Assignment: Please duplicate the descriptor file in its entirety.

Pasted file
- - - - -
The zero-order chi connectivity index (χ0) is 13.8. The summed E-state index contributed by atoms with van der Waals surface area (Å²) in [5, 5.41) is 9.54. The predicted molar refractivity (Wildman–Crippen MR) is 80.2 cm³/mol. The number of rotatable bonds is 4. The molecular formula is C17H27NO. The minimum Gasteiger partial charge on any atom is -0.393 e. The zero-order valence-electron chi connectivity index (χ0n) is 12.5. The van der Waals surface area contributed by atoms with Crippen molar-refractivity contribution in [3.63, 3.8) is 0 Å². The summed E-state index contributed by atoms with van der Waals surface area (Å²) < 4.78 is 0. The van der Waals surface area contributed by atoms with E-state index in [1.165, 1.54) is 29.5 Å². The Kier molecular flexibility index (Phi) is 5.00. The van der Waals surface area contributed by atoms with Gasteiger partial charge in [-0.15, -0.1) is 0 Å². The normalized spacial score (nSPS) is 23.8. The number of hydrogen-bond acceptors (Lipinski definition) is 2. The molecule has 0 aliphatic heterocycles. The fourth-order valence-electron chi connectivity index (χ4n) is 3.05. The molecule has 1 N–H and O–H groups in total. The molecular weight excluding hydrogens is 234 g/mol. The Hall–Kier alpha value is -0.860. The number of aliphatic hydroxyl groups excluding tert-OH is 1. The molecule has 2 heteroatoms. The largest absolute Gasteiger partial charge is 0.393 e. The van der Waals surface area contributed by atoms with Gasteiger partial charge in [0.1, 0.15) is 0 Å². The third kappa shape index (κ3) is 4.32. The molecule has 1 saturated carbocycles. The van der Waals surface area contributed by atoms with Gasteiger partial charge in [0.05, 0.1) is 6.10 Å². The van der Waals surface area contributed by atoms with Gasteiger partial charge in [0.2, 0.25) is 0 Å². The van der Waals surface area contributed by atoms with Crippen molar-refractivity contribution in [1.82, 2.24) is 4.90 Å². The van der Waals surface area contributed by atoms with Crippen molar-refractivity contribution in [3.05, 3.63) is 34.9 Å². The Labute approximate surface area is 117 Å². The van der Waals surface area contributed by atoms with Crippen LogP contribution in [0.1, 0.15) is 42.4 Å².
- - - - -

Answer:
The zero-order chi connectivity index (χ0) is 13.8. The summed E-state index contributed by atoms with van der Waals surface area (Å²) in [5, 5.41) is 9.54. The predicted molar refractivity (Wildman–Crippen MR) is 80.2 cm³/mol. The number of rotatable bonds is 4. The molecular formula is C17H27NO. The minimum Gasteiger partial charge on any atom is -0.393 e. The zero-order valence-electron chi connectivity index (χ0n) is 12.5. The van der Waals surface area contributed by atoms with Crippen molar-refractivity contribution in [3.63, 3.8) is 0 Å². The summed E-state index contributed by atoms with van der Waals surface area (Å²) < 4.78 is 0. The van der Waals surface area contributed by atoms with E-state index in [1.165, 1.54) is 29.5 Å². The Kier molecular flexibility index (Phi) is 5.00. The van der Waals surface area contributed by atoms with Gasteiger partial charge in [-0.15, -0.1) is 0 Å². The normalized spacial score (nSPS) is 23.8. The number of hydrogen-bond acceptors (Lipinski definition) is 2. The molecule has 0 aliphatic heterocycles. The fourth-order valence-electron chi connectivity index (χ4n) is 3.05. The molecule has 1 N–H and O–H groups in total. The molecular weight excluding hydrogens is 234 g/mol. The Hall–Kier alpha value is -0.860. The number of aliphatic hydroxyl groups excluding tert-OH is 1. The molecule has 2 heteroatoms. The largest absolute Gasteiger partial charge is 0.393 e. The van der Waals surface area contributed by atoms with Gasteiger partial charge in [0.1, 0.15) is 0 Å². The third kappa shape index (κ3) is 4.32. The molecule has 1 saturated carbocycles. The van der Waals surface area contributed by atoms with Gasteiger partial charge in [0.05, 0.1) is 6.10 Å². The van der Waals surface area contributed by atoms with Gasteiger partial charge in [0.2, 0.25) is 0 Å². The van der Waals surface area contributed by atoms with Crippen molar-refractivity contribution in [1.82, 2.24) is 4.90 Å². The van der Waals surface area contributed by atoms with Crippen molar-refractivity contribution in [3.05, 3.63) is 34.9 Å². The Labute approximate surface area is 117 Å². The van der Waals surface area contributed by atoms with Crippen LogP contribution in [0.1, 0.15) is 42.4 Å².